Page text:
But upon my soul I call God to wit­ 23 ness that it is simply to spare you that I have stayed away from Corinth. Not 24 that we are the masters of you and your faith; we are working with you to make you happy, for in your faith you stand firm enough.

For I made up my mind not to make .2you another painful visit. For if I hurt 2 your feelings, who is there to cheer me up but the man whose feelings I hurt? This is what I said in my letter, so that 3 I might avoid coming and having my feelings hurt by the very people who might have been expected to make me happy, for I felt sure about you all, that what made me happy would make you

-168-

Notes for this page

Add a new note
If you are trying to select text to create highlights or citations, remember that you must now click or tap on the first word, and then click or tap on the last word.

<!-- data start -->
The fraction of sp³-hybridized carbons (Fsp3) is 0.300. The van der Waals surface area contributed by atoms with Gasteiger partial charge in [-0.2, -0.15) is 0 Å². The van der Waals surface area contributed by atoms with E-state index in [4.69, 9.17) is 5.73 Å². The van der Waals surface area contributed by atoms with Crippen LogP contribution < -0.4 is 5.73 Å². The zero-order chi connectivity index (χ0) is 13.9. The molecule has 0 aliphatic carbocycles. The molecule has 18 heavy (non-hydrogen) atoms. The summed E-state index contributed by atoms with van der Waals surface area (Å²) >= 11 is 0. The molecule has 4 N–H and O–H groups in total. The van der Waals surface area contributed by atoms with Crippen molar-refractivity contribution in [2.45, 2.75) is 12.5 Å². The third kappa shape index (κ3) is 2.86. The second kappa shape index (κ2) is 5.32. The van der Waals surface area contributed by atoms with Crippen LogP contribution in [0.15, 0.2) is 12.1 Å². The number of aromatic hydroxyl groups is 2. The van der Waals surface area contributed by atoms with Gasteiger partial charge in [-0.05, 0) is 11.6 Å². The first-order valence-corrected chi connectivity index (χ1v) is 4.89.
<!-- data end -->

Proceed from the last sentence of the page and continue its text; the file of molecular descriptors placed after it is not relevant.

One moment ...
Default project is now your active project.
Project items
Notes
Cite this page

Cited page

Style
Citations are available only to our active members.
Buy instant access to cite pages or passages in MLA 8, MLA 7, APA and Chicago citation styles.

(Einhorn, 1992, p. 25)

(Einhorn 25)

(Einhorn 25)

1. Lois J. Einhorn, Abraham Lincoln, the Orator: Penetrating the Lincoln Legend (Westport, CT: Greenwood Press, 1992), 25, http://www.questia.com/read/27419298.

Note: primary sources have slightly different requirements for citation. Please see these guidelines for more information.